2018

MCHAP.emerge

Anna Maria Residence

Michael Halflants & John Pichette

Anna Maria, FL, USA

January 2017

PRIMARY AUTHOR

Michael Halflants / Halflants + Pichette Architects John Pichette / Halflants Pichette Construction

CONTRIBUTING AUTHOR

Steve Collins / Collins Structural (Structural Engineer)

AUTHOR

Ash and Noma Nainar

PHOTOGRAPHER

William S. Speer

OBJECTIVE

The intent of the design is to reconnect the elevated house with the yard below. Instead of being elevated on piles, the house progressively meets the ground in a series of elevated decks. From the raised living space, the house first descends three steps to an elevated pool to again step down another half flight of stairs to a wood deck three feet above grade. The wood deck in turn steps down with stadium seating to the yard and the entry gate. This allows the house to expand to shaded exterior spaces visually connected to the interior. The design does not include a traditional backyard. The house faces the front of the site instead of the rear alley. As such, the entry sequence is adjacent to the elevated pool. To soften the approach to the house and to the elevated pool, a single 5 foot wide pool window offers a glimpse into the pool. The water becomes part of the material palette. In order to capture livable exterior spaces, a large portion of house facing the bay was carved out. To take advantage of the views and the northeast orientation, the front of the house is fully glazed with impact glass. In contrast, the third floor mass enclosing the bedrooms is punctured by simple punched openings. An additional steel shadowbox stretches the main bedroom toward the beach. The dark steel compliments the slate stone veneer of the pool walls two levels below. A striking contrast results from the white floating volume of the main bedroom hovering over the heavy dark mass of the stone clad pool.

CONTEXT

The context consists of dense suburban development on a barrier island off Florida’s Gulf Coast. Throughout the island, small wooden structures and 1960’s ranch houses are being replaced by large single-family residences elevated on piles. The new island construction too often detaches residents from the ground. Many of the larger lots have been divided increasing the island’s density. This 56-foot wide parcel faces the public beach on Sarasota Bay across Anna Maria Island’s coastal drive. The land is the middle parcel of a subdivided lot with two adjacent properties also under development. An alley at the back of the site provides the vehicular access. The 3,500 square foot residence is closely bounded by its four setback lines and is elevated a full story to meet a high flood elevation. The views to the public beach are through the residence’s front yard. This same yard provides the pedestrian access to the house from the beach. The front of the property of faces northeast and the long view over the beach and Sarasota Bay. An alley shared by the three newly created lots provides access to the back of the site. The FEMA flood regulations prescribe that the ground floor only be used for storage and access.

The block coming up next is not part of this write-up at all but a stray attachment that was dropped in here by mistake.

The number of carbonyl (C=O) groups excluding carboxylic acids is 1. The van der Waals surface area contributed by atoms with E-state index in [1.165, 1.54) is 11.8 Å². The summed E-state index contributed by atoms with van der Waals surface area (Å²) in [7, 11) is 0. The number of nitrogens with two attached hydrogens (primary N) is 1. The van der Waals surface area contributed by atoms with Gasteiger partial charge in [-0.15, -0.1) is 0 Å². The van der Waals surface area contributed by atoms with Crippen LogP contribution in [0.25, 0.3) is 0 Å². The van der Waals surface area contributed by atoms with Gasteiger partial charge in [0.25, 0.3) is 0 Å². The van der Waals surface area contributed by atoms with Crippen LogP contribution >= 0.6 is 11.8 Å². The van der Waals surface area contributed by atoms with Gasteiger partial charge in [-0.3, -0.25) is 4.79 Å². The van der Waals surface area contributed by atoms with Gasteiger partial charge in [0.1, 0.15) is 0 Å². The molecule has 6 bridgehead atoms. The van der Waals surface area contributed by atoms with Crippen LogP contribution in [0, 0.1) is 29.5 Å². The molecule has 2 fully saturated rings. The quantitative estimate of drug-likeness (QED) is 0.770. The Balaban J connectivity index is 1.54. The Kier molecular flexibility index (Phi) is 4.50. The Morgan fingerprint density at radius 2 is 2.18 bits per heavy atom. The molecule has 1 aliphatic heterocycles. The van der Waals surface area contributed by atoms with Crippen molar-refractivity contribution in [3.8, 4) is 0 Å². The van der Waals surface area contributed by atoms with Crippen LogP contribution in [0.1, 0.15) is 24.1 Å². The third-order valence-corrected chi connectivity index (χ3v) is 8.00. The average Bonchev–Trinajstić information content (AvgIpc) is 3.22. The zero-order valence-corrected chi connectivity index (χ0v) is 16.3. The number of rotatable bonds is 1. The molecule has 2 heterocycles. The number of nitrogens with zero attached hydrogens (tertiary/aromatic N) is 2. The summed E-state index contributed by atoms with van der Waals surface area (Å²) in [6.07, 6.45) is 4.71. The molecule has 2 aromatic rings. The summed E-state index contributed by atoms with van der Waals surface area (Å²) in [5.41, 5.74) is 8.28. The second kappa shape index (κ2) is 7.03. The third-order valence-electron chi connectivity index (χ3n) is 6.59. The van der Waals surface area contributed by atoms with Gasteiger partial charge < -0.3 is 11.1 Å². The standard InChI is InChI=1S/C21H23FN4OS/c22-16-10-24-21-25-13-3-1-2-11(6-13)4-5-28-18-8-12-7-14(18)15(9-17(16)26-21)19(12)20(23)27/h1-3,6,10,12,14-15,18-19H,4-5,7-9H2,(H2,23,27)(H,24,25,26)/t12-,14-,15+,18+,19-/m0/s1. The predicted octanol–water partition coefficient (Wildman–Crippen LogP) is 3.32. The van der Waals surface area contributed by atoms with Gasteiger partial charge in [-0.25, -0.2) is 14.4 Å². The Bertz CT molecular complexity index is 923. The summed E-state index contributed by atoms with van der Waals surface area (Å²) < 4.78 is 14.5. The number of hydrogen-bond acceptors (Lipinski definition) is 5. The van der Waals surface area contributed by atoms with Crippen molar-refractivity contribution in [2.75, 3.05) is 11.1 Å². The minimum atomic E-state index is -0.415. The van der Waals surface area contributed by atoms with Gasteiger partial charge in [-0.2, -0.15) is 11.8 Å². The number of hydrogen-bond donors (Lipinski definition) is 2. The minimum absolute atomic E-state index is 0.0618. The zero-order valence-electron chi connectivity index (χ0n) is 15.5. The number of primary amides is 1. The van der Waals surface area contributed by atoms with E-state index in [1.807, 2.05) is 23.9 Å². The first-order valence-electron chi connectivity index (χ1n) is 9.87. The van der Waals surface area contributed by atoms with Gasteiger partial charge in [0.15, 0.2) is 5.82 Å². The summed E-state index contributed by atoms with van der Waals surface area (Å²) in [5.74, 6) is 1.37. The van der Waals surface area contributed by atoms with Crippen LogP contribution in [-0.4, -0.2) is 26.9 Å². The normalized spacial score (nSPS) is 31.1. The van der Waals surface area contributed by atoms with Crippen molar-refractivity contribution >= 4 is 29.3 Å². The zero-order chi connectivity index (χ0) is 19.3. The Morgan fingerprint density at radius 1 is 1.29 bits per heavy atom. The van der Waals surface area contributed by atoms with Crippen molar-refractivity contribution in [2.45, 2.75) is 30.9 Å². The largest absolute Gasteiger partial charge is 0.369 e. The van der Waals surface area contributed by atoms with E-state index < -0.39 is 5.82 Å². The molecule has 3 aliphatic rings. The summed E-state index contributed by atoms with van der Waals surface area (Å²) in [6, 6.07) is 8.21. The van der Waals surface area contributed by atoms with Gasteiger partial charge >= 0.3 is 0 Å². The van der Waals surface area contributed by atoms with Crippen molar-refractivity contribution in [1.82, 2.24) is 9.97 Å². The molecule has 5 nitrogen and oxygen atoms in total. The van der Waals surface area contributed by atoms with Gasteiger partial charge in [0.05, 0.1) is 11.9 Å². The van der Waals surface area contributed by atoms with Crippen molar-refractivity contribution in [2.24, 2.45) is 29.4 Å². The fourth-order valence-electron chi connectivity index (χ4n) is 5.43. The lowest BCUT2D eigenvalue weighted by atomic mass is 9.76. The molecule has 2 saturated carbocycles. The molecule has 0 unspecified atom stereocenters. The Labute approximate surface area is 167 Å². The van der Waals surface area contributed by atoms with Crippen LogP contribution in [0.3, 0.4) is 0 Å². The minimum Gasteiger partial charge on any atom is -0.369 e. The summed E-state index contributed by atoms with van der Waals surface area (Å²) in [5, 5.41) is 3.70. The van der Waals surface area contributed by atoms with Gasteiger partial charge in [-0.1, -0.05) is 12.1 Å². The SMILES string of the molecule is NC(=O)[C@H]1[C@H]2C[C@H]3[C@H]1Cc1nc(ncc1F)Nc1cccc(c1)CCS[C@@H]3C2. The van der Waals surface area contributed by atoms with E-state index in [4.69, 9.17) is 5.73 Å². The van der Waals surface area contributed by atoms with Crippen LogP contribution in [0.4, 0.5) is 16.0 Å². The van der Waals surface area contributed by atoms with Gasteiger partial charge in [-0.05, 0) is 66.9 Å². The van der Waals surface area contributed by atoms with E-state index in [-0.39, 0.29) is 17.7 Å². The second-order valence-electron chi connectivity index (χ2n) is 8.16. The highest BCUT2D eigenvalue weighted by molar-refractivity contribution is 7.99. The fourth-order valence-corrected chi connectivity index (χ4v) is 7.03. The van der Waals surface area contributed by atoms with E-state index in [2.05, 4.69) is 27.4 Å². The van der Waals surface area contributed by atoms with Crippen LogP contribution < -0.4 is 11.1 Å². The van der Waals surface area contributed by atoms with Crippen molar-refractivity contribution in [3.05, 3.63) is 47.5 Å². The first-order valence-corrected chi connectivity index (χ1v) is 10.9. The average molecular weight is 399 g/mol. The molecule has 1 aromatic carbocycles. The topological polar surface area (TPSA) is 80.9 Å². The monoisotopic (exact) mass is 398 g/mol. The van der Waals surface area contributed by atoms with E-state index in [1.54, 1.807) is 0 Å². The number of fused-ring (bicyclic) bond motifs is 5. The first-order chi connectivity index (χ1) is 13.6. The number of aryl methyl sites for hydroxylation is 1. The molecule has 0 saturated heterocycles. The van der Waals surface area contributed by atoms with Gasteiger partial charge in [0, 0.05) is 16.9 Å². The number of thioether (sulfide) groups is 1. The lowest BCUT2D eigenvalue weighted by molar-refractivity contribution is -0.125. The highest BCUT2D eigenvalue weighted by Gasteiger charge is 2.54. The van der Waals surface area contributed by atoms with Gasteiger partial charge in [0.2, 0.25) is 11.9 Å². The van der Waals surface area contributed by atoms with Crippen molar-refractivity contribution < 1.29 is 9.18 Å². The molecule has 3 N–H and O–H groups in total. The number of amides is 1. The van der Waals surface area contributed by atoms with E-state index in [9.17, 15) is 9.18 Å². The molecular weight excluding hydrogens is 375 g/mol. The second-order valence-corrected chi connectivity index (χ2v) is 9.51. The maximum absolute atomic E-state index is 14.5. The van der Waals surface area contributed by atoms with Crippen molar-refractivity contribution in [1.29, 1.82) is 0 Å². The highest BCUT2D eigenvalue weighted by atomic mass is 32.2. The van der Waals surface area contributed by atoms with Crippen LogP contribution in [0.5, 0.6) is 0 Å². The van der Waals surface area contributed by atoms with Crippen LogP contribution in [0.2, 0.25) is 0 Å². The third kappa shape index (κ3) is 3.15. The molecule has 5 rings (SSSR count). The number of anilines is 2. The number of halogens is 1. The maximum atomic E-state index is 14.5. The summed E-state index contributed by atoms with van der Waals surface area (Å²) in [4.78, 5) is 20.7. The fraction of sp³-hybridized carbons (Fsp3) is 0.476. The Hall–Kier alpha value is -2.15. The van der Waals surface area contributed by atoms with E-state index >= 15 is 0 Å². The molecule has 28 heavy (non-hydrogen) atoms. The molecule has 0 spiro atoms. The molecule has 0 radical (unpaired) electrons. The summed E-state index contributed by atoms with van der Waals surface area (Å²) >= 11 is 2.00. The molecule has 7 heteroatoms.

PERFORMANCE

The same practice designed and built the project. The Anna Maria house was the architect-led design-build firm’s seventh fully realized project. Except for the portion overhanging the deck, the walls of the house are of concrete blocks. To lighten the load, the main bedroom suite, which cantilevers over the pool deck, is built of wood with steel supports. The second floor living level is a continuous open space free of interior partitions. The space is uninterrupted from the back wall of the house to Sarasota Bay. Fully open without a single partition between the rear wall of the house and the glazing at the front of the house, all public living space enjoy a view to the horizon. Services are contained in a simple mass next to the stairs. The dark slate-clad pool grounds the house to the site. Elevated decks wrap around the pool to reach the living room’s sliding doors. The design balances the residents’ need for privacy and the opportunities for open views. The public living spaces on the second floor were conceived as a void between the enclosed storage level of the floor below and the partitioned private spaces of the level above. The more private spaces are located on the third floor in a series of seven enclosed rooms. Two double height volumes placed at opposite corners of the floor plan tie the levels together and add spatial interest to the circulation. A third floor office looks through the double height living down to the pool below and the beach beyond. An exterior stair gives access to the roof terrace, which functions as the private yard. A large cut in the roof offers a view down to the pool and the yard below.